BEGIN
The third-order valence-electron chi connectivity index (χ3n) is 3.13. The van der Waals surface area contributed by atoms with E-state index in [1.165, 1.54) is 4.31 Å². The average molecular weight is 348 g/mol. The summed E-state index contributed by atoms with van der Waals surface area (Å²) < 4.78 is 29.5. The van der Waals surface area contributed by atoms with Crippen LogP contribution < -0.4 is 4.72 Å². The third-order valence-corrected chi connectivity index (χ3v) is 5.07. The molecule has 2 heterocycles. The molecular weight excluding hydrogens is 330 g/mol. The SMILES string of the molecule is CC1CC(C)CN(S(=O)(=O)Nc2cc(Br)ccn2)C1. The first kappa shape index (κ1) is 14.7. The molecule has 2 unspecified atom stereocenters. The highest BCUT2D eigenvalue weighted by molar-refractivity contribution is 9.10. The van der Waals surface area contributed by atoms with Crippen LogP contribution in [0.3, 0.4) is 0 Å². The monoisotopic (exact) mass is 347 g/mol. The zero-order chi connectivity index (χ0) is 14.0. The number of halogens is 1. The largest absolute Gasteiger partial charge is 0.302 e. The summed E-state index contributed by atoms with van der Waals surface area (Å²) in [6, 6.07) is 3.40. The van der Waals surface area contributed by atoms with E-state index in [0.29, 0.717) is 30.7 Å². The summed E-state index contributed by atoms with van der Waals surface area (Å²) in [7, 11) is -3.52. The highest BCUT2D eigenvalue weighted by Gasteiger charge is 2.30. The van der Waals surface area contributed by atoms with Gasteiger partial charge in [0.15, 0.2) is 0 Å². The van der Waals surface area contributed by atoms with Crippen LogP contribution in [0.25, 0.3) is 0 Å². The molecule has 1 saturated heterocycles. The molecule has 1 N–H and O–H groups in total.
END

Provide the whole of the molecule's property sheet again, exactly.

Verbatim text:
The third-order valence-electron chi connectivity index (χ3n) is 3.13. The van der Waals surface area contributed by atoms with E-state index in [1.165, 1.54) is 4.31 Å². The average molecular weight is 348 g/mol. The summed E-state index contributed by atoms with van der Waals surface area (Å²) < 4.78 is 29.5. The van der Waals surface area contributed by atoms with Crippen LogP contribution < -0.4 is 4.72 Å². The third-order valence-corrected chi connectivity index (χ3v) is 5.07. The molecule has 2 heterocycles. The molecular weight excluding hydrogens is 330 g/mol. The SMILES string of the molecule is CC1CC(C)CN(S(=O)(=O)Nc2cc(Br)ccn2)C1. The first kappa shape index (κ1) is 14.7. The molecule has 2 unspecified atom stereocenters. The highest BCUT2D eigenvalue weighted by molar-refractivity contribution is 9.10. The van der Waals surface area contributed by atoms with Crippen LogP contribution in [0.3, 0.4) is 0 Å². The monoisotopic (exact) mass is 347 g/mol. The zero-order chi connectivity index (χ0) is 14.0. The number of halogens is 1. The largest absolute Gasteiger partial charge is 0.302 e. The summed E-state index contributed by atoms with van der Waals surface area (Å²) in [6, 6.07) is 3.40. The van der Waals surface area contributed by atoms with E-state index in [0.29, 0.717) is 30.7 Å². The summed E-state index contributed by atoms with van der Waals surface area (Å²) in [7, 11) is -3.52. The highest BCUT2D eigenvalue weighted by Gasteiger charge is 2.30. The van der Waals surface area contributed by atoms with Gasteiger partial charge in [0.15, 0.2) is 0 Å². The van der Waals surface area contributed by atoms with Crippen LogP contribution in [0.25, 0.3) is 0 Å². The molecule has 1 saturated heterocycles. The molecule has 1 N–H and O–H groups in total.